Should Twitter be Banned at Conferences?

Add to iTunes | Add to YouTube | Add to Google | RSS Feed

I was fortunate to be a keynote speaker last week at the LeWeb conference in Paris. It was definitely an amazingly well put-together conference. I cannot express enough gratitude to Loic and Geraldine for making us all more than comfortable during our stay. I did happen to notice one thing during the conference that bothered me a bit, so I decided I wanted to talk to you about it. Twitter tends to play a large role during conferences. However, I’m not so sure it’s a good thing.

Let’s face it – if someone is a presenter at a conference, they are there for a reason. The conference organizers invited them there to talk to you about something they felt you should hear. The day I spoke at LeWeb, there were several heavy-hitters who went before me that morning. These were dev-centric presentations, from people at Twitter and Facebook. My speech was less tangible, and more of something to really make you think about what exactly community is.

Not everyone in the audience was interested in what I had to say. That’s fine, I assumed that would be the case. You cannot make everyone happy. During the rest of the weekend, I noticed that many of the people in the audience were busy on Twitter. I also happened to realize that much of what was being said was negative, and sometimes even harsh.

The problem with people using Twitter during a presentation is that they are paying more attention to the voice that is in their head than they are to the voice on the stage. There’s a reason the voice is on stage, remember? I’m not sure what prompts people to not want to listen to a particular presentation. But I feel that if you don’t have something nice to say – then you should say nothing at all. People need to learn how to be negative properly.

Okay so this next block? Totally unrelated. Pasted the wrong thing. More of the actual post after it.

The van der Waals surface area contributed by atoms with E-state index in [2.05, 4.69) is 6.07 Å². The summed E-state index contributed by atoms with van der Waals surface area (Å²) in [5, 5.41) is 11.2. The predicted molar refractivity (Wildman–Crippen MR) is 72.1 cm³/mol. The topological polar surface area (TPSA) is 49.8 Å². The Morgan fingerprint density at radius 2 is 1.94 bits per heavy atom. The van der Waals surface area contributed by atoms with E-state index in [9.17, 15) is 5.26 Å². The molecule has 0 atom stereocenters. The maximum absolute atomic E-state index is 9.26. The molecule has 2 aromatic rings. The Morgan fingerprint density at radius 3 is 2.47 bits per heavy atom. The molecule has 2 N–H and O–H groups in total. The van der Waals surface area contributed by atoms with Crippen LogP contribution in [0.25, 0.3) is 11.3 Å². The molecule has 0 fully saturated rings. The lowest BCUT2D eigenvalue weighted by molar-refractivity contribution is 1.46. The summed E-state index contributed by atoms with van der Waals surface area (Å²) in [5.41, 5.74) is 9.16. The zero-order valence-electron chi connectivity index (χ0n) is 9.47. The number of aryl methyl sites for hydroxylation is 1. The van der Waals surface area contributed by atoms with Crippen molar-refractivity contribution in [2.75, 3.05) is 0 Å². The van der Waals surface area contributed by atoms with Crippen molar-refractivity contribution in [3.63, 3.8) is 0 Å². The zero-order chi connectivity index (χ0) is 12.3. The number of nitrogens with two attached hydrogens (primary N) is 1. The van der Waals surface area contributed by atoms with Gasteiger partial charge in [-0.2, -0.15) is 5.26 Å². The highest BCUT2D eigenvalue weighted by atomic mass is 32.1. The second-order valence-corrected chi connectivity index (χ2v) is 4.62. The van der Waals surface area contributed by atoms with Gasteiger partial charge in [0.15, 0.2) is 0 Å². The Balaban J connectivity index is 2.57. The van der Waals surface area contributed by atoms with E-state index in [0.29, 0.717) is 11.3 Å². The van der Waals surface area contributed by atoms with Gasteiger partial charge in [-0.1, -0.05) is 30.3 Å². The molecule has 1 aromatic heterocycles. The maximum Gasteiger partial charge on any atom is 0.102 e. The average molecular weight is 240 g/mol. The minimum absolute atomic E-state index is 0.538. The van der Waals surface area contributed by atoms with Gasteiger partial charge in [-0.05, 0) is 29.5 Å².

We need to remember it’s not about us… it’s about the person on stage. Twitter almost takes away from the person on stage, more than it enhances it. People, again, are more interested in themselves than the speaker. If you aren’t interested in a paritcular speech, that’s ok! Just walk on out of the room and do something else. There’s always something else going on during conferences.

I can’t help but thinking Twitter needs to take a backseat when it comes to conference presentations. I’ve seen it detract too many times. Too much negativity can swell, and cause problems. It may be the thought of the crowd, but sometimes it’s ok to keep your thoughts to yourself. There are a lot of important people in the audience, yes. However, the person on stage is the most important one of all.

Those are my thoughts on the matter. It’s your turn. What do you think?

Want to embed this video on your own site, blog, or forum? Use this code or download the video: